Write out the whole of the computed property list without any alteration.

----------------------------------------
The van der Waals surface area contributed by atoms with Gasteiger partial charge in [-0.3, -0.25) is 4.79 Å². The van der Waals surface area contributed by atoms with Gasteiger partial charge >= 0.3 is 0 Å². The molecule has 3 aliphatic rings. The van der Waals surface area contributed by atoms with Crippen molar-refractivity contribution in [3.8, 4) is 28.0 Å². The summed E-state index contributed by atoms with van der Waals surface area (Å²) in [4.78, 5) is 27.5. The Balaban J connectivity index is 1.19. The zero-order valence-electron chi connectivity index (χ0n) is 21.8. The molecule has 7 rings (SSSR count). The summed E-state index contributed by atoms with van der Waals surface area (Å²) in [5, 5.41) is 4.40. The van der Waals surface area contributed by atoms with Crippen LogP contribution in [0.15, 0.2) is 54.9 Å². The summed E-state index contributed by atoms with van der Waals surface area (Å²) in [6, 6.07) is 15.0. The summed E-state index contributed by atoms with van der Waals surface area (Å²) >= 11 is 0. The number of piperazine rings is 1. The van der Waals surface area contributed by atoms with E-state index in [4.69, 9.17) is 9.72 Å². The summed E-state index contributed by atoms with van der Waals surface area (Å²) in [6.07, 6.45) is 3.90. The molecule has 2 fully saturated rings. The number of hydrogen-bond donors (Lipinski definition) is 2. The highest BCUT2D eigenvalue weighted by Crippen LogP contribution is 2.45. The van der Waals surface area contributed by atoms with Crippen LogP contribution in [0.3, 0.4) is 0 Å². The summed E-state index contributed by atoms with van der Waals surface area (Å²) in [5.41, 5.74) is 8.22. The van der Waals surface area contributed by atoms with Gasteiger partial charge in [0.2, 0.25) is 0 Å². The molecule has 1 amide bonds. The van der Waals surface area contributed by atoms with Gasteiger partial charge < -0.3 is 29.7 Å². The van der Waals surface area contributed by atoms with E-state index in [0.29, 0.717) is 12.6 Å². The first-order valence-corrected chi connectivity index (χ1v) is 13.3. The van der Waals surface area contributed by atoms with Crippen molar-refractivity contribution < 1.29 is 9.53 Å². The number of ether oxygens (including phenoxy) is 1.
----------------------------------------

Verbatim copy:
The van der Waals surface area contributed by atoms with Gasteiger partial charge in [-0.3, -0.25) is 4.79 Å². The van der Waals surface area contributed by atoms with Gasteiger partial charge >= 0.3 is 0 Å². The molecule has 3 aliphatic rings. The van der Waals surface area contributed by atoms with Crippen molar-refractivity contribution in [3.8, 4) is 28.0 Å². The summed E-state index contributed by atoms with van der Waals surface area (Å²) in [4.78, 5) is 27.5. The Balaban J connectivity index is 1.19. The zero-order valence-electron chi connectivity index (χ0n) is 21.8. The molecule has 7 rings (SSSR count). The summed E-state index contributed by atoms with van der Waals surface area (Å²) in [5, 5.41) is 4.40. The van der Waals surface area contributed by atoms with Crippen LogP contribution in [0.15, 0.2) is 54.9 Å². The summed E-state index contributed by atoms with van der Waals surface area (Å²) in [6, 6.07) is 15.0. The summed E-state index contributed by atoms with van der Waals surface area (Å²) >= 11 is 0. The number of piperazine rings is 1. The van der Waals surface area contributed by atoms with E-state index in [4.69, 9.17) is 9.72 Å². The summed E-state index contributed by atoms with van der Waals surface area (Å²) in [6.07, 6.45) is 3.90. The molecule has 2 fully saturated rings. The number of hydrogen-bond donors (Lipinski definition) is 2. The highest BCUT2D eigenvalue weighted by Crippen LogP contribution is 2.45. The van der Waals surface area contributed by atoms with Crippen LogP contribution in [0.3, 0.4) is 0 Å². The summed E-state index contributed by atoms with van der Waals surface area (Å²) in [5.41, 5.74) is 8.22. The van der Waals surface area contributed by atoms with Gasteiger partial charge in [0.2, 0.25) is 0 Å². The molecule has 1 amide bonds. The van der Waals surface area contributed by atoms with Gasteiger partial charge < -0.3 is 29.7 Å². The van der Waals surface area contributed by atoms with E-state index in [0.29, 0.717) is 12.6 Å². The first-order valence-corrected chi connectivity index (χ1v) is 13.3. The van der Waals surface area contributed by atoms with Crippen molar-refractivity contribution < 1.29 is 9.53 Å². The number of ether oxygens (including phenoxy) is 1.